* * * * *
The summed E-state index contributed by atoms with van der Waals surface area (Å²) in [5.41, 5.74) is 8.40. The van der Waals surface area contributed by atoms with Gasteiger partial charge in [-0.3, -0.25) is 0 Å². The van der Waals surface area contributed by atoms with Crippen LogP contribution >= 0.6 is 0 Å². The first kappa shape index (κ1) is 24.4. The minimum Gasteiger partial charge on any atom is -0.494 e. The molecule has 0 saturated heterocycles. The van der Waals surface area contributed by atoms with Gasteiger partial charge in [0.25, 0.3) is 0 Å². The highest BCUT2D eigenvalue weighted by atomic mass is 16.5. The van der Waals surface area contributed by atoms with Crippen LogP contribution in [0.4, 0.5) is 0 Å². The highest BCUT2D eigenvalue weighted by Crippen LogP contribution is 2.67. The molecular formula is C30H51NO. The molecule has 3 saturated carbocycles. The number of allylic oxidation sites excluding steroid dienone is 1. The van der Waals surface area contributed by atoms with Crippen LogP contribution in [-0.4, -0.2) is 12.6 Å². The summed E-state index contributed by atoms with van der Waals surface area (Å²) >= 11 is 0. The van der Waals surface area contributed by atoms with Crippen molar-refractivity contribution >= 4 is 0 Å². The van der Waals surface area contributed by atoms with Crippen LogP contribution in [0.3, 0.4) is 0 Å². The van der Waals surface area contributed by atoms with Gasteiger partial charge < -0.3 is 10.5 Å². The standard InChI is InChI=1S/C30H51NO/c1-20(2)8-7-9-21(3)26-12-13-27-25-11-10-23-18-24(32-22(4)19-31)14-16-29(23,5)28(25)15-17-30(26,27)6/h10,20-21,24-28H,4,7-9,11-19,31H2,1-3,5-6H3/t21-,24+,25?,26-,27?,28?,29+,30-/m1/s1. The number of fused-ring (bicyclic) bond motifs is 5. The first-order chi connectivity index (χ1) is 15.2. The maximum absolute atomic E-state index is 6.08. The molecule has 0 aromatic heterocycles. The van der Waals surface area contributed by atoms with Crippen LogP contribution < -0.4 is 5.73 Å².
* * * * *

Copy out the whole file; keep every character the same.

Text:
The summed E-state index contributed by atoms with van der Waals surface area (Å²) in [5.41, 5.74) is 8.40. The van der Waals surface area contributed by atoms with Gasteiger partial charge in [-0.3, -0.25) is 0 Å². The van der Waals surface area contributed by atoms with Crippen LogP contribution >= 0.6 is 0 Å². The first kappa shape index (κ1) is 24.4. The minimum Gasteiger partial charge on any atom is -0.494 e. The molecule has 0 saturated heterocycles. The van der Waals surface area contributed by atoms with Gasteiger partial charge in [0.25, 0.3) is 0 Å². The highest BCUT2D eigenvalue weighted by atomic mass is 16.5. The van der Waals surface area contributed by atoms with Crippen LogP contribution in [0.4, 0.5) is 0 Å². The highest BCUT2D eigenvalue weighted by Crippen LogP contribution is 2.67. The molecular formula is C30H51NO. The molecule has 3 saturated carbocycles. The number of allylic oxidation sites excluding steroid dienone is 1. The van der Waals surface area contributed by atoms with Crippen LogP contribution in [-0.4, -0.2) is 12.6 Å². The summed E-state index contributed by atoms with van der Waals surface area (Å²) >= 11 is 0. The van der Waals surface area contributed by atoms with Crippen molar-refractivity contribution >= 4 is 0 Å². The van der Waals surface area contributed by atoms with Crippen LogP contribution in [0.3, 0.4) is 0 Å². The van der Waals surface area contributed by atoms with Gasteiger partial charge < -0.3 is 10.5 Å². The standard InChI is InChI=1S/C30H51NO/c1-20(2)8-7-9-21(3)26-12-13-27-25-11-10-23-18-24(32-22(4)19-31)14-16-29(23,5)28(25)15-17-30(26,27)6/h10,20-21,24-28H,4,7-9,11-19,31H2,1-3,5-6H3/t21-,24+,25?,26-,27?,28?,29+,30-/m1/s1. The number of fused-ring (bicyclic) bond motifs is 5. The first-order chi connectivity index (χ1) is 15.2. The maximum absolute atomic E-state index is 6.08. The molecule has 0 aromatic heterocycles. The van der Waals surface area contributed by atoms with Crippen LogP contribution < -0.4 is 5.73 Å².